Automotive manufacturers have made some painful mistakes over the years in a bid to protect your car. You have to look at the history of car recalls in order to believe some of them. Chevy sent trucks out into the world with gas tanks that ruptured and exploded with the slightest contact in the 70s and at least two different manufacturers have recalled cars for "unintended acceleration" and brake failures.
The largest recall in automotive history, however, makes those recalls look like minor oversights. Faulty airbag inflators manufactured by Tanaka began a long recall process for Lexus and Toyota in 2009. And the Takata airbag scandal isn't even over. Another 1.7 million vehicles have now been added to the biggest recall in automotive history — fresh warnings are coming in and no brand is safe.
Luxury Manufacturers Trapped in Takata Bubble
Tesla, Ferrari, Daimler Vans, Mercedes-Benz, and BMW have all been caught in the crosshairs of the biggest single defect the car industry has ever seen. It is a salutary lesson in using standard parts, but it's also a clear warning to consumers.
Even the best names in the industry are now involved in a scandal that could eventually affect up to 70 million separate vehicles manufactured from 2002-2015. Faulty units have been found in Ferraris, Mercedes, Hondas, and Toyotas, proving that automotive recalls can transcend class, performance, and budget.
The National Highway and Traffic Safety Administration (NHTSA) admits that notifying the drivers is a Herculean task in its own right. Many drivers simply don't know they are driving a potential hazard and contacting them is half the battle.
Notices in the mail don't always get the attention they deserve, and Americans get into their car each and every day, blissfully unaware of the lethal defect in a part that is meant to protect their car and their life. It's a clear indicator that you need to check and see if your car could be recalled for a Takata airbag inflator or something else entirely.
An Unsafe Safety Device
It may come as a surprise that the Takata airbag inflator at the heart of this painful episode is so utterly unspectacular; in fact, it's a part that virtually the whole industry has used. Regardless, a manufacturing defect means they can potentially explode, sending lethal shrapnel flying through the car.
The inflator is a simple metal cartridge loaded with a wafer structure containing propellant. Ammonium Nitrate-based propellant was cheaper, but relied on a chemical drying agent that simply didn't work. Over time, especially in hot conditions, that left the inflator prone to malfunction.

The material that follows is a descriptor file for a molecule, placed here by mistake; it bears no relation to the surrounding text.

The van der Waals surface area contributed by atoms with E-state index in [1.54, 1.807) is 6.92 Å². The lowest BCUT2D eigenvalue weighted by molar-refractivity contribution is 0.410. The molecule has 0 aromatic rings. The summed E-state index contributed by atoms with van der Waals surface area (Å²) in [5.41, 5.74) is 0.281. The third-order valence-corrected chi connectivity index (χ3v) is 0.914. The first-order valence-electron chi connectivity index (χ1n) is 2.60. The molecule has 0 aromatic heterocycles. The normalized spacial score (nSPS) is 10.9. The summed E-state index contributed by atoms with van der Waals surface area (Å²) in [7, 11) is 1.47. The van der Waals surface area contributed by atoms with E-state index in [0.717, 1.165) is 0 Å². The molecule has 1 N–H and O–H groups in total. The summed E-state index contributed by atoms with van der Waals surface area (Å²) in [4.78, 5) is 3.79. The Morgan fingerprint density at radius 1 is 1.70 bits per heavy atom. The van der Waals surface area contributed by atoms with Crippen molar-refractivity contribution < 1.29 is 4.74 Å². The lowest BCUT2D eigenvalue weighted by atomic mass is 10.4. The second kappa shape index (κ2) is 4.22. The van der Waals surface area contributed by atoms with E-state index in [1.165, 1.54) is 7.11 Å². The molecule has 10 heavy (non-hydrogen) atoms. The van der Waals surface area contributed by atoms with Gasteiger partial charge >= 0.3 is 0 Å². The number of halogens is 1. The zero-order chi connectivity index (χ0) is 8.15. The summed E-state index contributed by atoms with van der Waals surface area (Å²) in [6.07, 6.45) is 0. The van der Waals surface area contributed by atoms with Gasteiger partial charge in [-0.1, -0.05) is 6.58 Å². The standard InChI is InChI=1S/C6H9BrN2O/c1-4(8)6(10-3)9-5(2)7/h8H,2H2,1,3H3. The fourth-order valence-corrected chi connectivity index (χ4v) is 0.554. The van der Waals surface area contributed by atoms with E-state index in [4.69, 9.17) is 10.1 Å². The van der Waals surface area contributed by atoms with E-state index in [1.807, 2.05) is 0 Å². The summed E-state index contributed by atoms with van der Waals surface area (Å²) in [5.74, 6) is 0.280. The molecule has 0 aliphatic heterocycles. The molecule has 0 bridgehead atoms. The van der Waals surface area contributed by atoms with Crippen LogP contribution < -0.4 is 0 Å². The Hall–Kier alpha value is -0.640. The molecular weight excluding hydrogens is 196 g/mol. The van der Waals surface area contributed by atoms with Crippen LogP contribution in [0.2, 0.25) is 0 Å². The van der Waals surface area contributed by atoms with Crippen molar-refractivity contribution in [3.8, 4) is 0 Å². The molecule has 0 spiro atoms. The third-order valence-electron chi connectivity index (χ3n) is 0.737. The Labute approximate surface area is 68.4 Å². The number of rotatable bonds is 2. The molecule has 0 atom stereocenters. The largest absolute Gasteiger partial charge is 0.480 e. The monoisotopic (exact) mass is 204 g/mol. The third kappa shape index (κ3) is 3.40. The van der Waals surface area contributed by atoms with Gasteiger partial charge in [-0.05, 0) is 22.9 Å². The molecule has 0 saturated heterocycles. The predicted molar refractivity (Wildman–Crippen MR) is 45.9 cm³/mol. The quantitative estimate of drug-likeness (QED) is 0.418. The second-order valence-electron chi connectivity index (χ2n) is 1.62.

At least 23 people have died and 300 people have been injured by the defective airbag inflator, and it has taken too much time for the sheer scope of the issue to come to light.
At first, 12 million vehicles from eight manufacturers were thought to be affected. Now that has spread like a virus to 19 manufacturers, 37 million affected vehicles, totaling 49.5 million actuators that need to be replaced. The supply chain simply can't cope with this much demand. That means people are still driving potentially unsafe cars and could be for a while.
The NHTSA has stepped in to allocate the available replacements in areas with relatively high numbers of airbag-related incidents. It's a massive undertaking and communication with the owners is one of the real obstacles. That's one of the real takeaways.
Something New Every Day
You might be amazed at the number of recalls that actually happen on a monthly basis. 2017 represented a four-year low for automotive recalls, and the total number affected was still 30.7 million. The sobering fact is that this number is 74 percent higher than the total number of cars and trucks delivered to consumers.
So, there's a good chance there's actually an open recall notice on your car, and it's certainly something you should check on a routine basis. Don't leave this one in your dealer's hands. Your safety and your family's lives are too important to risk on simple miscommunication and regular checks can put your mind at rest.
Make it a part of your regular vehicle maintenance check to log on to the NHTSA's SaferCar.gov, enter your car's VIN number, and make sure there are no outstanding "warrants" on your car. Get in touch with Protect My Car today to find out more about how you can best protect your vehicle.